While the contracts are currently optional for DHBs to take up, we are talking to DHBs about changing their mix of products to a higher proportion of the better value brands to capitalise on savings.
The new Wound Care Advisory Group has met for the first time providing objective clinical advice to PHARMAC to assist in informing the long term approach to the management of the Wound Care category.
The group reviewed the structure of the Wound Care categories and subcategories listed on the Pharmaceutical Schedule and have made recommendations to PHARMAC to ensure that the subcategories are listed appropriately.
The Group is likely to meet again in February 2015.
A consultation on a proposal to list around 330 more interventional cardiology products supplied by Terumo Australia Pty Ltd has just closed and submissions are being analysed. If a national contract is put in place, this would result in estimated national savings of $117,000 per annum, based on current use of these products.
We are also continuing to consider proposals from further suppliers of interventional cardiology products already being used in DHBs.
Discussion with suppliers of orthopaedic implants is continuing and there are opportunities that we are exploring. We will keep you informed of any further developments in this category.
Categories in planning stages include:
- Mechanical compression devices and consumables
- Sterile wraps and associated consumables
- Surgical gloves
- Disposable instruments
- Hand Hygiene
- Anti-embolism compression hosiery
IV infusion bags
As indicated previously, for the first time, PHARMAC has included a hospital medical device – empty intravenous infusion bags – in the annual 2014/14 Invitation to Tender.
This 2014/15 tender is currently open for all prospective suppliers to submit bids and suppliers will be bidding for Sole Supply Status in the community and/or Hospital Supply Status in DHB Hospitals.
The tender closes at 5 pm 18 December 2014 and from early 2015 decisions will begin to be made to award tender contracts.
All bids will go through an evaluation process outlined in the Invitation to Tender document before any decision is made.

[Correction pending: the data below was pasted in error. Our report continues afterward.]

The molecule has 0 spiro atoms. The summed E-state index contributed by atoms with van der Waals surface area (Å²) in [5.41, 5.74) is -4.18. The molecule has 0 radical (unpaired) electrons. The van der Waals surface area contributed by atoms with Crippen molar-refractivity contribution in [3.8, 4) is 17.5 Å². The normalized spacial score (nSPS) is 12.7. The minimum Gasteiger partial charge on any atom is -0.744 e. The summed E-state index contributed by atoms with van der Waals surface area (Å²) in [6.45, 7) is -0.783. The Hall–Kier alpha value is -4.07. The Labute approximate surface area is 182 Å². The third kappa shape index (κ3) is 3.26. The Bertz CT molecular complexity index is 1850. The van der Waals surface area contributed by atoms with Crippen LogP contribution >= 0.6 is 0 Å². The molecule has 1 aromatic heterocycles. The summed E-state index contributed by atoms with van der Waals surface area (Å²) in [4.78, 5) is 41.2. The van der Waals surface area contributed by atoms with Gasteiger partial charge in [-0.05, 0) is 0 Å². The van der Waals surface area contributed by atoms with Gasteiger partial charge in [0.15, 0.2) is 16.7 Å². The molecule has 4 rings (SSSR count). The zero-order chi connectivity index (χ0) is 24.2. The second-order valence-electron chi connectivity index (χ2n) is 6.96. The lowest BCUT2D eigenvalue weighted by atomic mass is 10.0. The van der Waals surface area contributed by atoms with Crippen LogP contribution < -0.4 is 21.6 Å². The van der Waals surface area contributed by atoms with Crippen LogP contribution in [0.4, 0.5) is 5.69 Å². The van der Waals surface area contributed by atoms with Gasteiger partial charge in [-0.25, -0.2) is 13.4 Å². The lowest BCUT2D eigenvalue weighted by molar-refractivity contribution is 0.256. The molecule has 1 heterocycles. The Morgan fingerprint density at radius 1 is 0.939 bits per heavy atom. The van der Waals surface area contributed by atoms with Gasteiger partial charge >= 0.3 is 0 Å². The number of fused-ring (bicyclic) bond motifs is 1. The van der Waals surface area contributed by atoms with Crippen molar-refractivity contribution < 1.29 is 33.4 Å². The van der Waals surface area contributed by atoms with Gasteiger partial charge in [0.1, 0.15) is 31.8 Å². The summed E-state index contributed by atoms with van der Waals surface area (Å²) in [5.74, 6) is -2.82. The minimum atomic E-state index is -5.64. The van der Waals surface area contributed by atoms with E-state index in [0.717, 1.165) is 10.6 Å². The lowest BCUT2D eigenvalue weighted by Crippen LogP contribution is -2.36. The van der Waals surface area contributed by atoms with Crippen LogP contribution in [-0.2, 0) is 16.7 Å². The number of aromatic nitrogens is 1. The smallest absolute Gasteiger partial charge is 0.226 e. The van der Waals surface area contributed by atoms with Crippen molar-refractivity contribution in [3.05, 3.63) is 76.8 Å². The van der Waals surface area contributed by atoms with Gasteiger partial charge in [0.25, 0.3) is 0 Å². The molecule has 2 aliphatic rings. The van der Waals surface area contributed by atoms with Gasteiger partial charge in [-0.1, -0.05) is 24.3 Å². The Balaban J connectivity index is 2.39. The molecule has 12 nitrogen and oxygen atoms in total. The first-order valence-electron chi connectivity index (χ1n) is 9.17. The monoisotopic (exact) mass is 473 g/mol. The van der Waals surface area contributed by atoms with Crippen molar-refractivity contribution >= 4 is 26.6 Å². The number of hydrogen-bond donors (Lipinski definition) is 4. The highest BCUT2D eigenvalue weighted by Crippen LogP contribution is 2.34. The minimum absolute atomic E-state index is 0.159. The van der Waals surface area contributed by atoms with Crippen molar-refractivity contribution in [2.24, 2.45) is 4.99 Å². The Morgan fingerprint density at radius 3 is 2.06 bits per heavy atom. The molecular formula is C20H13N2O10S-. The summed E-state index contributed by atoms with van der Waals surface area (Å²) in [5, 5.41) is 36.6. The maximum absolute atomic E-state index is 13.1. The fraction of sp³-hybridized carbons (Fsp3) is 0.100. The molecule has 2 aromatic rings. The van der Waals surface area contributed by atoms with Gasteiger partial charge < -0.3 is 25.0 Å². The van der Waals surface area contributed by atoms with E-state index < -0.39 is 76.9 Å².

We will keep you informed of any updates.
PHARMAC will be considering more categories over time. We will regularly update you as activity progresses and let you know when we are considering particular categories of products. Watch our website for the most recent activity and consultations on proposals to list more products on the Schedule.
Clear communication and a strong willingness among staff to find savings were key components to Southern DHB being able to make the most of PHARMAC’s Applied Medical national contract.
But ingenuity has not been lost, as not only has Southern managed to achieve almost $135,000 of savings annually, they’ve also worked with the supplier to make accessing the devices more convenient for clinical staff.
Procurement Manager Jayne Ladbook says it wasn’t too complicated to make the change to the national contract.
“It was really fortuitous that Southern had previously run a process for evaluating laparoscopic supplies, so we had already standardised most of this product range across the DHB,” Jayne says.
“What we needed to do, in order to really capitalise on the Tier 2 pricing, was take a look at what we were buying that was with other suppliers. We considered other items we were getting from elsewhere and whether these could relatively easily be replaced by items supplied by Applied, and that wouldn’t require significant upheaval or change to clinical practise, or the need for evaluation.